The University of Southampton
University of Southampton Institutional Repository

Health-related job loss: findings from a community-based survey

Health-related job loss: findings from a community-based survey
Health-related job loss: findings from a community-based survey
AIMS: To explore the frequency, nature, determinants and outcome of health-related job loss (HRJL) in men sampled from the general population of three rural areas.
METHODS: Data on lifetime occupational history, including any HRJL, were obtained as part of a postal survey of men aged 24-70 years in three rural areas of England and Wales. Incidence rates were calculated for first health-related loss of a job that had been held for >or=1 year. Associations with risk factors were examined by Poisson regression, and by application of conditional logistic regression in a nested case-control study.
RESULTS: HRJL was reported by 1408 (13%) of the 10 559 men who had held long-term jobs. The incidence rose steeply with age for cardiorespiratory and neurological disorders, but for accidents and poisoning the trend was, if anything, in the reverse direction. An increase in incidence over time was most marked for musculoskeletal disorders and mental illness, and much less prominent for cardiorespiratory and neurological disease. In comparison with other occupations, the risk was lower in agricultural workers (odds ratio (OR) 0.6, 95% CI 0.5 to 0.8), and higher in policemen (OR 2.4, 95% CI 1.6 to 3.7) and teachers (OR 2.0, 95% CI 1.5 to 2.7), this differential being even greater for HRJL caused by mental illness. Risk was also increased in employees relative to the self-employed (OR 2.0, 95% CI 1.7 to 2.3). Shift work was associated with a higher incidence of job loss caused by mental illness (OR 1.5, 95%CI 1.1-2.2), and heavy lifting with HRJL caused by musculoskeletal disorders (OR 2.6, 95% CI 2.0 to 3.5). After HRJL, 61% of subjects had subsequently obtained further long-term employment, usually within 1 year.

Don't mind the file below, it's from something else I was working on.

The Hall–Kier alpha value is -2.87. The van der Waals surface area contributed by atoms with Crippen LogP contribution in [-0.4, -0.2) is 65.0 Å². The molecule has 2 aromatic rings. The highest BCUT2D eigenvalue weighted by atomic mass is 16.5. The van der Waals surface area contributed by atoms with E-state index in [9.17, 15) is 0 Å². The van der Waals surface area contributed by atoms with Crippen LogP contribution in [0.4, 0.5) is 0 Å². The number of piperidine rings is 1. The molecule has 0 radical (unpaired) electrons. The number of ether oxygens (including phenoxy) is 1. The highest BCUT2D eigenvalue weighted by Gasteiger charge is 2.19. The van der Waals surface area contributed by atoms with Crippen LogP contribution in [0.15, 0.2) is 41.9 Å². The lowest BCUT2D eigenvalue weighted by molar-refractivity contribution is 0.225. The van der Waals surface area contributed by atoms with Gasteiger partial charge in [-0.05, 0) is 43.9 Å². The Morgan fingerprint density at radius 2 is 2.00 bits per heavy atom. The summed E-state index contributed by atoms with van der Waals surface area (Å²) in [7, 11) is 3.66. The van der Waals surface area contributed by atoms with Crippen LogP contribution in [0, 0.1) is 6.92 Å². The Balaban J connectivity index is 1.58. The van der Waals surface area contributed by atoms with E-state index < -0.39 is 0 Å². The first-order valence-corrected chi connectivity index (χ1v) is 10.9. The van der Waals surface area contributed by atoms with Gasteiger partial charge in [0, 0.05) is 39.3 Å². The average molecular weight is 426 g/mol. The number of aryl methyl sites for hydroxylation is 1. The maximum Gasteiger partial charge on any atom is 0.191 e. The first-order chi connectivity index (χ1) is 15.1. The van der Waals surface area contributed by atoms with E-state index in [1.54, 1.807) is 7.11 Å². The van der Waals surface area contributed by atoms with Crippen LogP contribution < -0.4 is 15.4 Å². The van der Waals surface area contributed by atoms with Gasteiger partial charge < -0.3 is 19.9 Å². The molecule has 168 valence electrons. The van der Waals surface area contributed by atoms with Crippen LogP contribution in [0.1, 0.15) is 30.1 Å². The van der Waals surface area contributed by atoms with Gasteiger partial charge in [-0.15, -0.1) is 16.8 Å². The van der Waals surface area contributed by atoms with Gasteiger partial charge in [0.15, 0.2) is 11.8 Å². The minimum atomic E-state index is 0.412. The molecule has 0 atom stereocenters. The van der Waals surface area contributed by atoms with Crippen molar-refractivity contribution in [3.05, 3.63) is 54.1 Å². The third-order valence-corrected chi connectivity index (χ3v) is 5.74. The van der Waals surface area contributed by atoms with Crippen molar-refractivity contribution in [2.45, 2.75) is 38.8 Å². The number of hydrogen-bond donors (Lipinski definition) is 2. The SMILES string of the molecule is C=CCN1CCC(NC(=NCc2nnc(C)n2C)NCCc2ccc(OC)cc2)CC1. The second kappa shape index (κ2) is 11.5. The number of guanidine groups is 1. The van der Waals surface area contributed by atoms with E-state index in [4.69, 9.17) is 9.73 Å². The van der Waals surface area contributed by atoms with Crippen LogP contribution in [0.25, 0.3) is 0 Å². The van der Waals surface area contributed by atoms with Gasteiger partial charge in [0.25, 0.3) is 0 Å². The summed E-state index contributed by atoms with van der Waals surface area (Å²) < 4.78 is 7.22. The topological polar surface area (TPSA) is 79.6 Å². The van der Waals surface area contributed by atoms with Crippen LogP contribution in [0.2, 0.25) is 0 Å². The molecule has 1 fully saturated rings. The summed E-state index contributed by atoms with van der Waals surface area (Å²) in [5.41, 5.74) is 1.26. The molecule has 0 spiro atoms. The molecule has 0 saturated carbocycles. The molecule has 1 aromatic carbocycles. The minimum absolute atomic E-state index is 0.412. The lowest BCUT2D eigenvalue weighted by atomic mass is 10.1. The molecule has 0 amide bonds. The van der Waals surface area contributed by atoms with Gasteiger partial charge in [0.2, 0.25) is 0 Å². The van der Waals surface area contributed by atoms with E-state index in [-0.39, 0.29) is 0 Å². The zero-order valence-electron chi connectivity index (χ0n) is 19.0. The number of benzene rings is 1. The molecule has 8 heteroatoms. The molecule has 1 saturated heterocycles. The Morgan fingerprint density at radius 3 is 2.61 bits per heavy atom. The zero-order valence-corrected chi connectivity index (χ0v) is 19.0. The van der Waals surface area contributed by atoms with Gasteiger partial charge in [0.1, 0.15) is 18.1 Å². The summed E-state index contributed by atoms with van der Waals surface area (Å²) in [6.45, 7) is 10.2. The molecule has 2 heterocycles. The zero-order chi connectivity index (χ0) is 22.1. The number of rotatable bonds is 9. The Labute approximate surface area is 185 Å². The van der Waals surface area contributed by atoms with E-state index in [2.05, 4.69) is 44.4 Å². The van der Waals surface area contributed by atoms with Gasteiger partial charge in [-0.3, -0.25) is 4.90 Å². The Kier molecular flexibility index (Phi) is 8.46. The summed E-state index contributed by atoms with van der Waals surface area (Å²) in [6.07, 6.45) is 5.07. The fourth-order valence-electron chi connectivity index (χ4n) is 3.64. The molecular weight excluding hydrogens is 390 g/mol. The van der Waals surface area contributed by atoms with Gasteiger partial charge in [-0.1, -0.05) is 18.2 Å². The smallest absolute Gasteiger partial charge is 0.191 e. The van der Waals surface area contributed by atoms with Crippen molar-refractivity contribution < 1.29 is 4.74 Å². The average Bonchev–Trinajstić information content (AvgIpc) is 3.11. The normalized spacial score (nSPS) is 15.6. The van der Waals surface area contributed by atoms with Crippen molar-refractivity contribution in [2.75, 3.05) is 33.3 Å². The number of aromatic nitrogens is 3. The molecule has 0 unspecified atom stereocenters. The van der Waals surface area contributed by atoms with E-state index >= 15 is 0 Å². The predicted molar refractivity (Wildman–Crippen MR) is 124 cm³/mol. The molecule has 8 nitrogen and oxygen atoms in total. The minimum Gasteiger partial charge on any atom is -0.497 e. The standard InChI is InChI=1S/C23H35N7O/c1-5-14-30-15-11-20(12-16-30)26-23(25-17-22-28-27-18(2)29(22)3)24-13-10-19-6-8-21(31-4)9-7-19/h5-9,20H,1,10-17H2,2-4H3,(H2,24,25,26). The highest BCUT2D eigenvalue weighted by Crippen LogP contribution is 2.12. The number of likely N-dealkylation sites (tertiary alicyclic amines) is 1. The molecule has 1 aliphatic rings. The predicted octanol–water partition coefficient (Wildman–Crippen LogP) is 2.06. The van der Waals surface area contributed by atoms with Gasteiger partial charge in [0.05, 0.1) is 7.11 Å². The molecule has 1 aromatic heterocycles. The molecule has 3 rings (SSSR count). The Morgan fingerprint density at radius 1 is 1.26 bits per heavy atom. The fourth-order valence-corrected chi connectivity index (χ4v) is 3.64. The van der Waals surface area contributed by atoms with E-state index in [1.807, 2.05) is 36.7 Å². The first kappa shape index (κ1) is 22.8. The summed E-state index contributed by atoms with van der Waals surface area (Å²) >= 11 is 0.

CONCLUSIONS: In the population studied, HRJL has become increasingly common, especially in relation to musculoskeletal disorders and mental illness. In addition to being associated with ergonomic stresses in the workplace, it may be importantly influenced by cultural and economic factors. Future research should focus on the minority of workers who leave a job for health reasons and do not rapidly return to further work.
unemployment, logistic models, stress, statistics & numerical data, disease, population, England and Wales, occupations, risk factors, male, odds ratio, case-control studies, middle aged, humans, epidemiology, incidence, history, occupational health, research, England, time, research support, employment, wales, adult, aged, comparative study, health, risk, rural population, lifting, methods, poisson distribution
1351-0711
144-149
Solomon, C.
47ebc25c-aae1-4434-a4cf-6f30c0a4b773
Poole, J.
d6c5377d-ac31-4552-8108-e5bd16f9fd00
Palmer, K.T.
0cfe63f0-1d33-40ff-ae8c-6c33601df850
Coggon, D.
2b43ce0a-cc61-4d86-b15d-794208ffa5d3
Solomon, C.
47ebc25c-aae1-4434-a4cf-6f30c0a4b773
Poole, J.
d6c5377d-ac31-4552-8108-e5bd16f9fd00
Palmer, K.T.
0cfe63f0-1d33-40ff-ae8c-6c33601df850
Coggon, D.
2b43ce0a-cc61-4d86-b15d-794208ffa5d3

Solomon, C., Poole, J., Palmer, K.T. and Coggon, D. (2007) Health-related job loss: findings from a community-based survey. Occupational & Environmental Medicine, 64 (3), 144-149. (doi:10.1136/oem.2005.024257).

Record type: Article

Abstract

AIMS: To explore the frequency, nature, determinants and outcome of health-related job loss (HRJL) in men sampled from the general population of three rural areas.